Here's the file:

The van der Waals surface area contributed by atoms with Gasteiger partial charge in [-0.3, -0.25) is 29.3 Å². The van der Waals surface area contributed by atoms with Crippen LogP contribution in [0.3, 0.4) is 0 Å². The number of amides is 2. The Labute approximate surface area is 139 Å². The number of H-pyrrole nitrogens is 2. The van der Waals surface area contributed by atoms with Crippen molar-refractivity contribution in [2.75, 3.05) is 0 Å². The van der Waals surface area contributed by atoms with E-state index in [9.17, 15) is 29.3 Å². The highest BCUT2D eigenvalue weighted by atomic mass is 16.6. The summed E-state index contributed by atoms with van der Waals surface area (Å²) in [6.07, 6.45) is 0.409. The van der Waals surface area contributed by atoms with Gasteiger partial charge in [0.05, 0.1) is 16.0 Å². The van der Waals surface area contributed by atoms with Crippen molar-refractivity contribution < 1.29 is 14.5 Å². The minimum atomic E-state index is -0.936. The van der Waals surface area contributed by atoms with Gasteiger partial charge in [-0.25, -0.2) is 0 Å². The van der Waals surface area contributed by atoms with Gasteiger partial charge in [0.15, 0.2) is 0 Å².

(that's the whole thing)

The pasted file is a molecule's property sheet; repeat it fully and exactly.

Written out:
The van der Waals surface area contributed by atoms with Gasteiger partial charge in [-0.3, -0.25) is 29.3 Å². The van der Waals surface area contributed by atoms with Crippen LogP contribution in [0.3, 0.4) is 0 Å². The number of amides is 2. The Labute approximate surface area is 139 Å². The number of H-pyrrole nitrogens is 2. The van der Waals surface area contributed by atoms with Crippen molar-refractivity contribution in [2.75, 3.05) is 0 Å². The van der Waals surface area contributed by atoms with E-state index in [9.17, 15) is 29.3 Å². The highest BCUT2D eigenvalue weighted by atomic mass is 16.6. The summed E-state index contributed by atoms with van der Waals surface area (Å²) in [6.07, 6.45) is 0.409. The van der Waals surface area contributed by atoms with Gasteiger partial charge in [0.05, 0.1) is 16.0 Å². The van der Waals surface area contributed by atoms with Crippen molar-refractivity contribution < 1.29 is 14.5 Å². The minimum atomic E-state index is -0.936. The van der Waals surface area contributed by atoms with Gasteiger partial charge in [-0.25, -0.2) is 0 Å². The van der Waals surface area contributed by atoms with Gasteiger partial charge in [0.15, 0.2) is 0 Å².